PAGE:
Monday, February 27, 2012

How to Create a Simple jQuery Function

     I really feel the title of this should be "How to Turn Any Simple Function into a Reusable jQuery Function", but aside from that title being really long, if you're a bit of a jQuery noob, then you probably typed something similar to the the actual title in Google and thus ended up here.

     If you've used jQuery, or are just starting out, then you should realize jQuery functions as simplified namespace calls of otherwise tedious function calls.  For example, $.ajax() is a jQuery function that provides almost all of the complexities of an ajax call into one name space where parameters are passed through in simple json style such as $.ajax({ url: '' });.  You too can have this power!

     To demonstrate this easy procedure, I'm going to take something simple, used quite frequently ... everywhere and make it into a simple, reusable set of functions. So what is this all powerful command?  Simply tuning your cursor from default to waiting and back again.

     First, I'll look at the most simple approach.  Perhaps you simply want to set your cursor t wait while something is happening and then to default when that event is done.  So at the start of your action you may have something like:
While at the end of your action your change becomes:
     While this is a simple process, when surrounded by jQuery calls, it can look completely out of place and may not fit in the manner you wish.  So we want to change these calls to fit in jQuery style functions we can use again and again.

     A prior warning, this next couple steps negates paying attention to jQuery name-spacing and is not "best practice", however, before I end this article, I will explain a better way to "crop" this down to size and review why name-spacing is important, I promise.  For now, let's stick with the simple process of making those jQuery functions!

     The first thing to know is that this doesn't have to be wrapped in your typical "document.ready" bubble, as jQuery already provides a "plug-in" style way of adding your functions, after you've called for jQuery.  The mark up is simple:
     With that said, you are now ready to make your first custom jQuery function.  Inside your new extension set up, simply start your function with an if statement that determines if the namespace you're using is available in the jQuery library.  This if function is as simple as:
     Keep in mind, this check is no magic.  It is as simple as javascript trying to use the function $.cursorDefault and then getting a kick back tell it that namespace is undefined.  Yay! Then we can use it!  For future reference, get familiar with the console, and if ever question a namespace you are about to use, then simply try to console log it first to see if it exist.  For example, before writing this function we're about to write, if you want to double check if that namespace exist, then do the following:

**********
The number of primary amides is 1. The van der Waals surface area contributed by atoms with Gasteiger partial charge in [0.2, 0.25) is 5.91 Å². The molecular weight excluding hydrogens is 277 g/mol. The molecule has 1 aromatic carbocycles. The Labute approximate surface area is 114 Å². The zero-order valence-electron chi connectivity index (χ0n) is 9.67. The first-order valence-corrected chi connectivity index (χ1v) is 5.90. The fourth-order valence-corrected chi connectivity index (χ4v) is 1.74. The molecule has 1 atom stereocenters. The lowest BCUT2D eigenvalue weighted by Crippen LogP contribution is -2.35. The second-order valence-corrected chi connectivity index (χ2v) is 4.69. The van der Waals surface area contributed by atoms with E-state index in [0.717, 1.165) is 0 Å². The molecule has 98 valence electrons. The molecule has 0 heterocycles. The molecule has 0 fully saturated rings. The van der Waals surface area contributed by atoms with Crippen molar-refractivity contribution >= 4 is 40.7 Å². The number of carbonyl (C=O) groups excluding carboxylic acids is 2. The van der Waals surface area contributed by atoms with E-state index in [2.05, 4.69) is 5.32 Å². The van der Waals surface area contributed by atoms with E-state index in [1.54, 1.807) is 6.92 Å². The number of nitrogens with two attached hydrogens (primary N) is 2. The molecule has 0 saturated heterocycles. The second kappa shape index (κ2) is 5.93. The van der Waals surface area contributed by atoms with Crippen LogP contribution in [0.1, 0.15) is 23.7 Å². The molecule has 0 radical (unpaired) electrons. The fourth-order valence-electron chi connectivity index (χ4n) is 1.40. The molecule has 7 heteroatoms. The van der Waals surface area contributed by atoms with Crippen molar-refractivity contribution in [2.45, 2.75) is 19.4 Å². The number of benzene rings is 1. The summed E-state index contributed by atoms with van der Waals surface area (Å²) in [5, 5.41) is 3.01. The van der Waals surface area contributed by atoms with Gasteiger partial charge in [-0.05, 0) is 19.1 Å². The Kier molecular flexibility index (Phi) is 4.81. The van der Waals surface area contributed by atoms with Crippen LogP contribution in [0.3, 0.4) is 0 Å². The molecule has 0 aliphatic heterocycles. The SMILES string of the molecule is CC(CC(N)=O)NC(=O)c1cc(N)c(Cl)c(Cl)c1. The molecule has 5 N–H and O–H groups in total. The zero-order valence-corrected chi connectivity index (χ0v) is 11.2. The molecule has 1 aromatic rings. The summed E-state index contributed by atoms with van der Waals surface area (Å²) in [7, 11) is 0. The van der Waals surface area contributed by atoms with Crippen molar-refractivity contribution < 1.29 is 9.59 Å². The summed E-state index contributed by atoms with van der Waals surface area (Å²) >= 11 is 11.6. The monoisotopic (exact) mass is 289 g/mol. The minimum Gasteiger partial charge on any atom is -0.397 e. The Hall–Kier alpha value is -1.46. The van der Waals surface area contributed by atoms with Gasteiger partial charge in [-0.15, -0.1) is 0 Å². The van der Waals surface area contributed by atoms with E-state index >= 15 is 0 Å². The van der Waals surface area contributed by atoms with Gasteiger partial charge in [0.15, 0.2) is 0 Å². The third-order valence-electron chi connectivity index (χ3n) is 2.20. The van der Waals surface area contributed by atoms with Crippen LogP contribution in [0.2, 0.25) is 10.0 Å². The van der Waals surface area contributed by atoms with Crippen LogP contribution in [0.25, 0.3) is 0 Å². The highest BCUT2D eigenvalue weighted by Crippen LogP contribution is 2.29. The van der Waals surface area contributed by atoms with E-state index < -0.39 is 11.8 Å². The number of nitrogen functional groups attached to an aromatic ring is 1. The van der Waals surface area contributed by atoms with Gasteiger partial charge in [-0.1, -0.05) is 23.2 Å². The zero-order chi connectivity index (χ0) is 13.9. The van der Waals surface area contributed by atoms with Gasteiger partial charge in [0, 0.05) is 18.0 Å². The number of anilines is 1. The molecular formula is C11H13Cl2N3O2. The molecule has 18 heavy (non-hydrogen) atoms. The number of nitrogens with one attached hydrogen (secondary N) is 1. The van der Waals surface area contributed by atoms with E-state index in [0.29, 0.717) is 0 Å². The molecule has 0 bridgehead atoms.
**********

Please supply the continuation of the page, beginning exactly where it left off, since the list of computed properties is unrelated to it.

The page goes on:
1. Use a browser like Google chrome and go to your page or even the jQuery homepage
  2. Open the debugging console (ctrl+shift+j in Chrome)
  3. Click to type in the console
  4. Type $.YourDesiredFunctionName
  5. If it says something like undefined after you press enter, then you are in the clear to use this as a function name, just be careful it doesn't interfer with any other desired
     Finally, we can make our first function.
     Walla! It was just that easy!  And reuse is even easier.  Simply type `$.cursorDefault();` and at that moment it is called, your cursor will magically become normal again.  Now where is that wait function?
     Oh there it is, but there is a problem here.  The namespace issue!  It's never a good idea to make multiple function names where one will do.  This is where you must be work smarter, not harder.  Think about what our two functions are doing and what they are similar too.
     Well, one function sets it to default or 0 as seen in the binary world, whereas the other provides it an action state.  This is very similar to a boolean!
     But how do we simulate this out of two functions?  Parameters!
    So now all we need is a new function name not being used by jQuery and one that probably want be used by other plugins.  In our case we'll use "cursorWait", as we already have it tested and working, but this time we're going to make a parameter change to it.
     So let's see how to rewrite this into one function name:
     Now, you have written your first jQuery function, and it's reuse is simple.
     Before we go,let me point out that our final function solution can actually be written in several ways.  I chose the switch statement simply to drive home the point that this will work weather it has a parameter or not.  However, since the only param we need is `false`, you could just as easily use a full if statement or even a online if statement such as:
     That's all for now!  Keep an eye out for more easy jQuery tips and even other language and library tips in the near future!  Good luck!

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